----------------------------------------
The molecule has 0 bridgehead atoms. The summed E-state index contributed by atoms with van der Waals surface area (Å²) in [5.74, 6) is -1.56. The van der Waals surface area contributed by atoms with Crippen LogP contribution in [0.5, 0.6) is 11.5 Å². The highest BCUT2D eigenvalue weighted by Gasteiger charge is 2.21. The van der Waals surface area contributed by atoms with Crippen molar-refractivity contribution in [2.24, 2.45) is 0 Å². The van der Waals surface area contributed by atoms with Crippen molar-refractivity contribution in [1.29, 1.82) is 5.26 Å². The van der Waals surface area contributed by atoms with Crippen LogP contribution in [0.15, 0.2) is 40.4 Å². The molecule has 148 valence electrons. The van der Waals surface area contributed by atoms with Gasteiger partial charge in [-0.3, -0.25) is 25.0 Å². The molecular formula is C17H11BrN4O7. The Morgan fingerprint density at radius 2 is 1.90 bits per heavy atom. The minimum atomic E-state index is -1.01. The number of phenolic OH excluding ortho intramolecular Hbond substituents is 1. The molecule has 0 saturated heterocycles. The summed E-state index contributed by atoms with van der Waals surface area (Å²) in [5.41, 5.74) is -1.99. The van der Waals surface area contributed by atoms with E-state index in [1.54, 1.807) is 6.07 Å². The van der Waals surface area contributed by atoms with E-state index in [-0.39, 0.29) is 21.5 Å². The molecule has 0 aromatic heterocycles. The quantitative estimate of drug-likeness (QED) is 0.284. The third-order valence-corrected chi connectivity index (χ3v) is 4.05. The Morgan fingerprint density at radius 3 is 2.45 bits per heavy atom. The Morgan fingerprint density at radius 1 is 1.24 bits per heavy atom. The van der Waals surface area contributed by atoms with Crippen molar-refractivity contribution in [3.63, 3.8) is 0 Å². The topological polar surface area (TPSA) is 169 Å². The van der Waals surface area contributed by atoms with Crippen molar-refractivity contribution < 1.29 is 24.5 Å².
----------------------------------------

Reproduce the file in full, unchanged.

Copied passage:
The molecule has 0 bridgehead atoms. The summed E-state index contributed by atoms with van der Waals surface area (Å²) in [5.74, 6) is -1.56. The van der Waals surface area contributed by atoms with Crippen LogP contribution in [0.5, 0.6) is 11.5 Å². The highest BCUT2D eigenvalue weighted by Gasteiger charge is 2.21. The van der Waals surface area contributed by atoms with Crippen molar-refractivity contribution in [2.24, 2.45) is 0 Å². The van der Waals surface area contributed by atoms with Crippen molar-refractivity contribution in [1.29, 1.82) is 5.26 Å². The van der Waals surface area contributed by atoms with Crippen LogP contribution in [0.15, 0.2) is 40.4 Å². The molecule has 148 valence electrons. The van der Waals surface area contributed by atoms with Gasteiger partial charge in [-0.3, -0.25) is 25.0 Å². The molecular formula is C17H11BrN4O7. The Morgan fingerprint density at radius 2 is 1.90 bits per heavy atom. The minimum atomic E-state index is -1.01. The number of phenolic OH excluding ortho intramolecular Hbond substituents is 1. The molecule has 0 saturated heterocycles. The summed E-state index contributed by atoms with van der Waals surface area (Å²) in [5.41, 5.74) is -1.99. The van der Waals surface area contributed by atoms with E-state index in [1.54, 1.807) is 6.07 Å². The van der Waals surface area contributed by atoms with E-state index in [-0.39, 0.29) is 21.5 Å². The molecule has 0 aromatic heterocycles. The quantitative estimate of drug-likeness (QED) is 0.284. The third-order valence-corrected chi connectivity index (χ3v) is 4.05. The Morgan fingerprint density at radius 3 is 2.45 bits per heavy atom. The Morgan fingerprint density at radius 1 is 1.24 bits per heavy atom. The van der Waals surface area contributed by atoms with Crippen molar-refractivity contribution in [3.63, 3.8) is 0 Å². The topological polar surface area (TPSA) is 169 Å². The van der Waals surface area contributed by atoms with Crippen molar-refractivity contribution < 1.29 is 24.5 Å².